This article has run in a number of publications, including: Long Island Parenting News, Tidewater Parent, Parents Express, Potomac Children, L.A. Parent, San Diego Parent, City Parent [Ontario, Canada], All About Kids, and Bay Area Parent, Valley Parent, Sydney's Child [Australia], and Melbourne's Child [Australia]
Mother Nature Loves Breastmilk
© Dia L. Michels
Breast is best is a common adage, and most people can tell you that breastfeeding is good for babies. Some people are even aware that breastfeeding is good for mothers, but few folks are aware that breastfeeding is good for the environment. Saving our world's forests, minimizing destruction of the ozone layer, and curtailing contaminants of our soils and seas are common environmental themes, yet when it comes to taking care of Mother Nature, breastfeeding can't be beat.
Breastmilk may look white, but actually, it is as "green" as can be. The ecological consequences of cloth vs. disposable diapers are debated routinely, yet they are small potatoes compared to the consequences of the breast vs. formula decision. Breastmilk is one of the few foodstuffs produced and delivered to the consumer without any pollution, unnecessary packaging or waste, whereas the production, shipping, and preparation of formula and bottles requires large amounts of water, fuel, glass, plastic and rubber -- and produces significant amounts of garbage.
Many people know that breastfeeding is best for babies. Some people know that breastfeeding offers health benefits to the mother. But very few people realize the importance of breastfeeding for the environment.
Dairy production destroys land and pollutes air and water
Substituting cow's milk (the primary ingredient in infant formula) for breastmilk destroys the water, land and air. Cow manure and urine pollute rivers and ground water, while nitrate fertilizers used to grow feed for dairy cows leach into rivers and water. Cow flatulence releases methane into the atmosphere and is a major contributing factor to the destruction of the ozone layer. It would take 135 million lactating cows just to substitute the breastmilk of the women of India; that many cows would require 43% of the surface of India be devoted to pasture. Land used for pastures often comes from clearing forests, a practice that erodes and depletes the soil.
Artificial feeding causes waste and uses valuable resources
If every child in America were bottle-fed, almost 86,000 tons of tin would be needed to produce 550 million cans for one year's worth of formula. If every mother in the Great Britain breastfed, 3000 tons of paper (used for formula labels) would be saved in a year. But the formula is not the only problem. Bottles and nipples require plastic, glass, rubber, and silicon; production of these materials can be resource-intensive and often leads to end-products that are not-recyclable. All these products use natural resources, cause pollution in their manufacture and distribution, and create trash in their packaging, promotion, and disposal.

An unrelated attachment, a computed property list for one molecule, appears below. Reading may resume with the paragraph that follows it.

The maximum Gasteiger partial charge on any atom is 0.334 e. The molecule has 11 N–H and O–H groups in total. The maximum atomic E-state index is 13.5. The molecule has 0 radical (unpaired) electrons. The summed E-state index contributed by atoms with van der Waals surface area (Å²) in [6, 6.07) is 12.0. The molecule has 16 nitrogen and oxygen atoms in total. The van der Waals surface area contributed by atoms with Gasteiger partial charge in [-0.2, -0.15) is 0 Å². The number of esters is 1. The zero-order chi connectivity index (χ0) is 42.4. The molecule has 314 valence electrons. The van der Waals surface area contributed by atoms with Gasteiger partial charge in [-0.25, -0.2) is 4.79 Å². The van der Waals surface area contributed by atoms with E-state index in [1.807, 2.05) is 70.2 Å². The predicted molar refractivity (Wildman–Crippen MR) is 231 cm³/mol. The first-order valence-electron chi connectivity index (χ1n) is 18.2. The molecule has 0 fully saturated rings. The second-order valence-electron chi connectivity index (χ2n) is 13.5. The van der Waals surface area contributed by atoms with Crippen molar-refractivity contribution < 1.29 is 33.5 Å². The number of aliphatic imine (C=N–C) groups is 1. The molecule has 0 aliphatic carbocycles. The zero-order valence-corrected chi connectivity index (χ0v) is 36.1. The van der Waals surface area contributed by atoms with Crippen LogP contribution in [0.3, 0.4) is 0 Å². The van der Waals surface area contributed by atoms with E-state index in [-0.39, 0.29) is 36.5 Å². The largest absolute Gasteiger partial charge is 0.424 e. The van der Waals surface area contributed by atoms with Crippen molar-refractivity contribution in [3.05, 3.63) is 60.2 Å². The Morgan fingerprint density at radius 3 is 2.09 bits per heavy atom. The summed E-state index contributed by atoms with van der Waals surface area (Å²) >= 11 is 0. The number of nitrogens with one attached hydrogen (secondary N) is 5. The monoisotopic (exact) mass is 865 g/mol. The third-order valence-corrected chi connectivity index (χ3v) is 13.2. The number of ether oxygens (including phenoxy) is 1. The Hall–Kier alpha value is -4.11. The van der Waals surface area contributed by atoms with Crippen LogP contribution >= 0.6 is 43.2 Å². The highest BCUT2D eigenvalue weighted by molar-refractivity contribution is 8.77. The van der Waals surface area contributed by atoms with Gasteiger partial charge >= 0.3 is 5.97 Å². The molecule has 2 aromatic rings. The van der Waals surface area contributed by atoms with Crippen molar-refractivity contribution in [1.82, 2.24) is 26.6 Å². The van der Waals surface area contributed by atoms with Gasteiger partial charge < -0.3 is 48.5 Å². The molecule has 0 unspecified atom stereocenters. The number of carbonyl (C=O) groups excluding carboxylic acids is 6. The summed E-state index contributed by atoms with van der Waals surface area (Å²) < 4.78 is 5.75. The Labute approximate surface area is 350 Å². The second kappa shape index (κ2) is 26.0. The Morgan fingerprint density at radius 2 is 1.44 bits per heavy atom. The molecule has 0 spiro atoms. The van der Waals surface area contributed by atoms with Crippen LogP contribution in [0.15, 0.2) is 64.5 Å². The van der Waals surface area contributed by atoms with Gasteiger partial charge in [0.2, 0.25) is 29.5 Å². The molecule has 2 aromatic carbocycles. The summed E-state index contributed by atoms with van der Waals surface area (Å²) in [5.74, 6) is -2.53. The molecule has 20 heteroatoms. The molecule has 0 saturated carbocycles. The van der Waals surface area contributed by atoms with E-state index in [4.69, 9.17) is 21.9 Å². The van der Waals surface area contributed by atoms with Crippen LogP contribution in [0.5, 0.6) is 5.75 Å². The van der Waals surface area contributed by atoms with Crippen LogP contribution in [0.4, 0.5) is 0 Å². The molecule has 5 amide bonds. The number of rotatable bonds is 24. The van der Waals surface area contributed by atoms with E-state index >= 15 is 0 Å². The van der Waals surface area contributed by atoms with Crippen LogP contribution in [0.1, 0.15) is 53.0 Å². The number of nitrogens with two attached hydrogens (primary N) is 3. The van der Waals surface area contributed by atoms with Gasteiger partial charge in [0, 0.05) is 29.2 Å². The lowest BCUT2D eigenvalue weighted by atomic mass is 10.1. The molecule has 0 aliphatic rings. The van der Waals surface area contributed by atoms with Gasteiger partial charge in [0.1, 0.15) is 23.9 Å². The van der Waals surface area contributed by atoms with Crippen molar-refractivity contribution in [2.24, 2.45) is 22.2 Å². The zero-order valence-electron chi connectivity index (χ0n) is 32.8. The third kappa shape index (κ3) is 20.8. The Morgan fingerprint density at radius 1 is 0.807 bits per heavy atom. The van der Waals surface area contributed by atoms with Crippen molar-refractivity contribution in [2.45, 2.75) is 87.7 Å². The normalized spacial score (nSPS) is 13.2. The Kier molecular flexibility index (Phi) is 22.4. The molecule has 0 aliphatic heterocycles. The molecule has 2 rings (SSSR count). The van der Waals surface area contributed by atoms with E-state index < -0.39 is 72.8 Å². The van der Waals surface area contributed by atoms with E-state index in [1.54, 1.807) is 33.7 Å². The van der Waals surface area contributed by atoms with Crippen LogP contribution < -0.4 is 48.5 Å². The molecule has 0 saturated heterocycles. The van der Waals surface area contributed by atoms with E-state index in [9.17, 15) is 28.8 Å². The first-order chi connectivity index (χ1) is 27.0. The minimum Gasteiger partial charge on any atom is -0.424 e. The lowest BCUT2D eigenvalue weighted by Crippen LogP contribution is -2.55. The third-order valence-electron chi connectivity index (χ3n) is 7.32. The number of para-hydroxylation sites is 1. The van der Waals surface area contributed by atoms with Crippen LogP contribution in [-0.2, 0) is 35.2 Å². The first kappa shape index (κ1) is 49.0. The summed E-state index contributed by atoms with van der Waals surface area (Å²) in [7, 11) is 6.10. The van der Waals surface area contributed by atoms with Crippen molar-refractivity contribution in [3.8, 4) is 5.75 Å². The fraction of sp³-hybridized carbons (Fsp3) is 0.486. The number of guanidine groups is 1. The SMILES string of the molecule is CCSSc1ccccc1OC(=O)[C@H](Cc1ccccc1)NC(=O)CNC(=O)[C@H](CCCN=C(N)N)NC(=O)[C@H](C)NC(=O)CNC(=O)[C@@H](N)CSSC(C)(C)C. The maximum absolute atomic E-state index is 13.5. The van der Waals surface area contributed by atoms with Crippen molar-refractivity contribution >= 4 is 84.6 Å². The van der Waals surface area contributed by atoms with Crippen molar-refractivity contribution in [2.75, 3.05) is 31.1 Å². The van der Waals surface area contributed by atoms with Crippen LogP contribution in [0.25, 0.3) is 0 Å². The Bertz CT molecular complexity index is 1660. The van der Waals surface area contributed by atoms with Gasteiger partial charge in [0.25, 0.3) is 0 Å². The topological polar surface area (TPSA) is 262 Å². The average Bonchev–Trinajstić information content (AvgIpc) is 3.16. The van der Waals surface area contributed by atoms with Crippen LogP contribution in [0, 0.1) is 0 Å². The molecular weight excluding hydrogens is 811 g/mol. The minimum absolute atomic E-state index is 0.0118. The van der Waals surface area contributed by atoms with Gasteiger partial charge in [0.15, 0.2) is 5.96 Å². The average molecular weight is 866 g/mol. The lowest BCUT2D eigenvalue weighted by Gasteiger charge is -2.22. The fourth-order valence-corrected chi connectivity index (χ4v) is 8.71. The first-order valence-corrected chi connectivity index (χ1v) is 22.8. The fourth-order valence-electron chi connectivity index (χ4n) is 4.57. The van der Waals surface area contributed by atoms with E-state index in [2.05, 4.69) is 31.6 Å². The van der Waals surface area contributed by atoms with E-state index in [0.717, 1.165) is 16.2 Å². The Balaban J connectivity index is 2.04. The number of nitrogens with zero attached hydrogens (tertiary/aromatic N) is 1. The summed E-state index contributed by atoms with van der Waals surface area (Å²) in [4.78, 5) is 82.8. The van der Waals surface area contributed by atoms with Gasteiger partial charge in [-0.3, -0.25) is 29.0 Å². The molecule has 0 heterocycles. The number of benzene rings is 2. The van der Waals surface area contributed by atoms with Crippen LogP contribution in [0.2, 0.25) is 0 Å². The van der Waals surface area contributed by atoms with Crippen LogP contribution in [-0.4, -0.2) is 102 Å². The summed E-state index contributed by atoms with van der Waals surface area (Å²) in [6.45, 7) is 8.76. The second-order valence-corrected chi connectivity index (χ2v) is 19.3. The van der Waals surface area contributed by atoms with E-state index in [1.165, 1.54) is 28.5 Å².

Artificial feeding means more tampons, more diapers
Women who practice total, unrestricted breastfeeding average over 14 months without menstruating. Multiply this by the four million US births each year to see that over one billion sanitary products annually could be kept out of our nation's landfills and sewers. To compound the scenario, because breastmilk is absorbed by babies more efficiently; breastfed babies excrete less and thus require fewer diaper changes than formula-fed babies. Manufacturing the additional diapers, menstrual pads, and tampons involves the need for fibers, bleaching and other chemical processes, packaging materials, and fuels.
Breastfeeding lessens infant mortality
Breastfeeding is a more effective method of birth control, world-wide, than all other methods combined -- without taxing the household's financial resources or endangering a woman's health. Mothers who breastfeed exclusively (that is, frequently, on demand, including during the night, and with no supplementation) generally enjoy a significant period of natural birth control. Lactation-induced infertility serves to increase the spacing between births. This is important since children born less than two years apart are almost twice as likely to die as those born more than two years apart.
Breastfeeding reduces over-population
Breastfeeding not only decreases deaths by limiting fertility, the immunizing agents in breastmilk produce healthier babies. Formula-fed babies get sick more often, get sicker, and have higher death rates than breastfed babies. And the health benefits of breastfeeding can be seen throughout life, not just in infancy. Women have more babies when the chances of their children living long enough to care for them in old age is small -- more babies are an insurance strategy. When parents can reasonably expect their children to live into adulthood, they choose to have fewer children.
Breastfeeding - a valuable natural resource
Two years ago, President Clinton, joining an unprecedented worldwide consensus, voted to impose restrictions on the advertising and promotion of infant formula. His vote demonstrates a new American commitment to breastfeeding.
Infant formula represents the case where a superior product is being discarded at significant expense -- to the baby, the mother, and the environment. We need to promote and protect our natural resources, whether they grow in a forest, swim in the sea, or come from our bodies. Let's add breastfeeding to the ways we can honor and cherish the most incredible mother of all -- Mother Nature.
Dia L. Michels P.O. Box 15348 Washington, DC 20003-0348202-546-2356-faxDiaMichels@aol.com
Original file at: http://members.aol.com/diamichels/greenbm.htm